As the world adapted to the COVID-19 pandemic, supply chain challenges, and an ever-hotter race for talent, companies accelerated the pivot to the new realities of workforce mobility.
Broader acceptance of video calls has made the working world seem smaller in some ways, just as both employers and employees increasingly recognize the new realities of flexible work away from the physical office.
The EY 2022 Work Reimagined Survey shows 72% of employers are considering or have implemented a policy to work from another location on a temporary basis, and a further 74% of employers say they agree their company is prepared to hire employees with hard-to-fill or critical skills from any geography, and allow them to work from anywhere. These perspectives from employers come at a time when remote work is an ever-greater part of worker expectations: 80% of employees say they want to work at least two days remotely per week.
The specifics of work flexibility can range from a few hours or days remotely per week, to an extended work placement in another location, to the overly mobile “digital nomad” lifestyle. Digital nomads are a class of worker largely unanchored by geographic location, doing work wherever the Wi-Fi takes them, from mountain chalets to tropical beaches.
The appeal of this kind of extreme mobility for the worker may rest in a greater sense of freedom and choice over the details of work logistics. But for employers, the shift to more mobile and flexible workforces carries with it added complexity for organizations looking to manage risks associated with tax, immigration, or other compliance and regulatory requirements.
Old myths around workforce mobility may not stack up to the new realities of cross-border work, and by parsing fact from fiction leaders can begin to weigh the true costs and benefits of new ways of working.
Myth 1: Digital nomads and fully remote workers are a new phenomenon to manage.
“This isn’t really a new issue — that’s probably the biggest myth of all,” says Shawn Orme, EY Global Immigration Leader.
It’s not new that an employee might want to extend a vacation stay and make a few work calls while traveling, for example, or even spend a few weeks or months working in a secondary location.
What is new is the scale of the expectation and duration of remote work whether home or abroad, and how that’s influencing companies determining where to place their workforce, and for how long. This, combined with the increased race for talent, is pushing employers to seek talent from new locations. In the next two years, 55% of respondents to the EY Tax and Finance Operations Survey anticipate facing more permanent establishment corporate tax risks connected to a higher number of employees working remotely.
A company may face compliance issues for a worker crossing international borders, but also for an employee changing tax jurisdictions within a country, such as between U.S. states or Swiss cantons.
These risks can add immigration-related complications to what may appear to be a convenient solution for sourcing foreign labor as some countries have now started to offer so-called digital nomad visas.
“The nomad visas you read about post COVID-19 have sometimes been rebadged as nomad options, more geared toward individuals than companies,” says Ben Willis, EY EMEIA Global Immigration Leader. “If you’re a gig economy, or freelance worker, maybe it appeals to you. As companies look to take advantage of these programs there are things that complicate it: is there a permanent establishment created? Is social security being met? Has tax—personal and corporate—been impacted? Do they require any additional work authorization? There’s a whole host of complications or regulatory requirements which are going to impact that ability for free movement and work authorization.”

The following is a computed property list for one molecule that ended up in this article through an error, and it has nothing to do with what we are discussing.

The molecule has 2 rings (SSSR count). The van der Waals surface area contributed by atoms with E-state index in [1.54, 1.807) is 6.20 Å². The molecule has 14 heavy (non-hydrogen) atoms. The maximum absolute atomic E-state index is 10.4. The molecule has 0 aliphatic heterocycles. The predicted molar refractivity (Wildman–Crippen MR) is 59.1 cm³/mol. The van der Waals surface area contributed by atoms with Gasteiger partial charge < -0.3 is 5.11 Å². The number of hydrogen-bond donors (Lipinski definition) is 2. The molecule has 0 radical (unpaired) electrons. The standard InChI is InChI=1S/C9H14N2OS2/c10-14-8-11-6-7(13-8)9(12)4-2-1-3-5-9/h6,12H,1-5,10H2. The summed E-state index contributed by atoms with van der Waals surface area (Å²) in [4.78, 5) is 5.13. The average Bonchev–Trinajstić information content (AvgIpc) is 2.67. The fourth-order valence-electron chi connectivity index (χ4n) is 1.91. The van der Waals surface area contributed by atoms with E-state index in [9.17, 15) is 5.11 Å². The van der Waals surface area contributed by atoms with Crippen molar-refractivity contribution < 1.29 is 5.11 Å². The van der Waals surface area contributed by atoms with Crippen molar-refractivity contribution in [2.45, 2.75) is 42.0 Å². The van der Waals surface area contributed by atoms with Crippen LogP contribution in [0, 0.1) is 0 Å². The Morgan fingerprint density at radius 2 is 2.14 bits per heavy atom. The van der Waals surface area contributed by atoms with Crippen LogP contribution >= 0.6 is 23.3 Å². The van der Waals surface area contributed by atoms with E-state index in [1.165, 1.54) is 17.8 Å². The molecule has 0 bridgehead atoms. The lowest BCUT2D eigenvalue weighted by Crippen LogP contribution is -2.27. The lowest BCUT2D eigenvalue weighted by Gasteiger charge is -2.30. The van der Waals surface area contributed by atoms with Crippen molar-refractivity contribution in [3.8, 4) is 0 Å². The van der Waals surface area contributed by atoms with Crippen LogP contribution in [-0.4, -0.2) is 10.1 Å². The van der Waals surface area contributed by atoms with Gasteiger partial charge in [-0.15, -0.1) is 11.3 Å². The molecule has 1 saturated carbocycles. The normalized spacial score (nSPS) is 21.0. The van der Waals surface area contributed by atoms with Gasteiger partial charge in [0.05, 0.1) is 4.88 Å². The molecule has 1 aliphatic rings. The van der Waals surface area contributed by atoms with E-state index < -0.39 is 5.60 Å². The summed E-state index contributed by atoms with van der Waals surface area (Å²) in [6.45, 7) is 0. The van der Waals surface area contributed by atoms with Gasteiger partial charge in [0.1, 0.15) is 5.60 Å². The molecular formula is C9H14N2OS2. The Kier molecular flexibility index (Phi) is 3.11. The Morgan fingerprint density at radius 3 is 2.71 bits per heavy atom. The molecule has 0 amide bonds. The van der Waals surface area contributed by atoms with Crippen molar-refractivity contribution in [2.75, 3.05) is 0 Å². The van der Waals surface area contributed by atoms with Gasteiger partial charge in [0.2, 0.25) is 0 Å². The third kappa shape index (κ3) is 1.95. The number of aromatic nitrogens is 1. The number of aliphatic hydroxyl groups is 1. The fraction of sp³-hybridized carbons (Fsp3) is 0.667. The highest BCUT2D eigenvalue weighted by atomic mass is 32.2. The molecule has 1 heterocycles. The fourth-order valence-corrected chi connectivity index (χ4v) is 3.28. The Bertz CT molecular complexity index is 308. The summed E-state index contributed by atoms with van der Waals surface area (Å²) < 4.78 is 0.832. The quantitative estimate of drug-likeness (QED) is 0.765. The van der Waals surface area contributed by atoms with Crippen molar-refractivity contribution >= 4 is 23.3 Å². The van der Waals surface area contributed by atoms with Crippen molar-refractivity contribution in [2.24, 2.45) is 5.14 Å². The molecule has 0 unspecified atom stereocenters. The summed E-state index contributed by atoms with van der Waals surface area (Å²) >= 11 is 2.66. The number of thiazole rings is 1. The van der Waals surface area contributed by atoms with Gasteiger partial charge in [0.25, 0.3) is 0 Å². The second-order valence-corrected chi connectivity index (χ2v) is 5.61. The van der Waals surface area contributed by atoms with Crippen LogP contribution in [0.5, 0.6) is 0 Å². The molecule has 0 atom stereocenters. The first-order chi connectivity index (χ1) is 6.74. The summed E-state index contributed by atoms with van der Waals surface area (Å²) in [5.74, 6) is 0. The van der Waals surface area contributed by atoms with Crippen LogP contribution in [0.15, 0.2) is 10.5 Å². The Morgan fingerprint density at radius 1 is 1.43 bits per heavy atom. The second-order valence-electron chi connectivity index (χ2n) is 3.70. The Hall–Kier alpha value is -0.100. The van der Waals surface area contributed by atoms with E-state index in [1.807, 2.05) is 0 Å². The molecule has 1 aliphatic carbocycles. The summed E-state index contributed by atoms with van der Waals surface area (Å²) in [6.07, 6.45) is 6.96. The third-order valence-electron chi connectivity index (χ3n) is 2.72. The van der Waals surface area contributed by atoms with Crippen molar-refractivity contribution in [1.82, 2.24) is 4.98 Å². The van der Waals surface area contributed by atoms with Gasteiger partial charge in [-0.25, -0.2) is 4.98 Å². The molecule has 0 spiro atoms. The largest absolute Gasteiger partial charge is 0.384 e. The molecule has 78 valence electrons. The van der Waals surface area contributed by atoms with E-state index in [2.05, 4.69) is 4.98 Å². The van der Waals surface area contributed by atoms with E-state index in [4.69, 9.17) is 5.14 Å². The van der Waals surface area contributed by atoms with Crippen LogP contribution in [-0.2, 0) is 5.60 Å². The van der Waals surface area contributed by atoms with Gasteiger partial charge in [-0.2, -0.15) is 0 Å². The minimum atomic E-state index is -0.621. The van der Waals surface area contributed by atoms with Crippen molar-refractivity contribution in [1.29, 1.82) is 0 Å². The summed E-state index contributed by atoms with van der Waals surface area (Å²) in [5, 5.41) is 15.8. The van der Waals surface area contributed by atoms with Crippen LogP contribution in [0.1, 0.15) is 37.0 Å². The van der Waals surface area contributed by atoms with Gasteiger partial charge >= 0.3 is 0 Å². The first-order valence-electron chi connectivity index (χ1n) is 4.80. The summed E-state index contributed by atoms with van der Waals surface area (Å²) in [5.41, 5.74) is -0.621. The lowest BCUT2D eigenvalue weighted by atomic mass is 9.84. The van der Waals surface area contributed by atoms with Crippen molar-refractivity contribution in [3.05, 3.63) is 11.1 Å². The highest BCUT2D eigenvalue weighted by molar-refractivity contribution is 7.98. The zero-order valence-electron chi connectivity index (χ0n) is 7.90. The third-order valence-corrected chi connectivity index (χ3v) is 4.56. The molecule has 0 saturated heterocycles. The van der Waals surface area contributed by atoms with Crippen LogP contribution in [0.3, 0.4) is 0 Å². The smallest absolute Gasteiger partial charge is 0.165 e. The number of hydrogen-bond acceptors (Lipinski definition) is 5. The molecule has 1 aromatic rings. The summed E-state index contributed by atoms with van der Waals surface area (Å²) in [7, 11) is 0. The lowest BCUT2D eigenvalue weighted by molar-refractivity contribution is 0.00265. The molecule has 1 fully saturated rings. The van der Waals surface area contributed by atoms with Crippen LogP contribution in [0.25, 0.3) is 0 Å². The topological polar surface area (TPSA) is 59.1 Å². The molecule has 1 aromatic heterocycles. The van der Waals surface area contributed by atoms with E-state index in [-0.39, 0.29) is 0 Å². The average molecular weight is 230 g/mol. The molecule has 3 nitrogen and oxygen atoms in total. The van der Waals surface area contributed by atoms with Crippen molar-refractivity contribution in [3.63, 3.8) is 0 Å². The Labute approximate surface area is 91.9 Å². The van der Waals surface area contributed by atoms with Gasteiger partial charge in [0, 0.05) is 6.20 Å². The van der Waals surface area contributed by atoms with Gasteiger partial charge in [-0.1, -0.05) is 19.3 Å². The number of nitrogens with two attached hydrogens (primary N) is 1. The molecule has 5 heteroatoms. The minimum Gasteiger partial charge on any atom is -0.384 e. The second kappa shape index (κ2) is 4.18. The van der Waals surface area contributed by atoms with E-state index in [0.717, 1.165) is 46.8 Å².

Myth 2: Companies don’t have increased risk with more mobile workforces.
“Depending on local rules, you can have tax and immigration risk from day 1 of an employee working in another jurisdiction. You may also have other liabilities that are unintended and unplanned for,” Willis says, adding that just knowing where your workers are is part of managing risk. “With COVID-19, people were off in other jurisdictions which resulted in stranded workers who were unable to travel back because of sudden border closures and other restrictions. Combine that with geopolitical uncertainty. Imagine having to extract people working remotely from a conflict zone, but not knowing they were there in the first place, and whether your evacuation insurance covers those situations.”
This highlights the importance of real-time data being able to show exactly where the work is being done, and under what conditions.
“There’s what I call the doctrine of unintended consequences: you can solve for an immigration issue, but create a tax consequence that was not anticipated, or not expected,” Orme says. “The laws around all of this are so fluid and changing, you really need a constant lens of what’s going on. You may have a permanent establishment that creates corporate tax consequences for something as harmless as having a bunch of people going to the beach together and doing work.”
For Orme, there are risks associated with not knowing where workers are, and exactly what they are doing in a location, to determine whether it’s in line with the nuances of local rules and visas.
“That’s where having an integrated mobility solution comes in, including technology and the ability to have tax, immigration, and employee information at your fingertips,” Orme continues. “Having to go to three or four different providers, using three or four different tech solutions to get information just doesn’t provide the immediacy that’s needed in today’s environment.”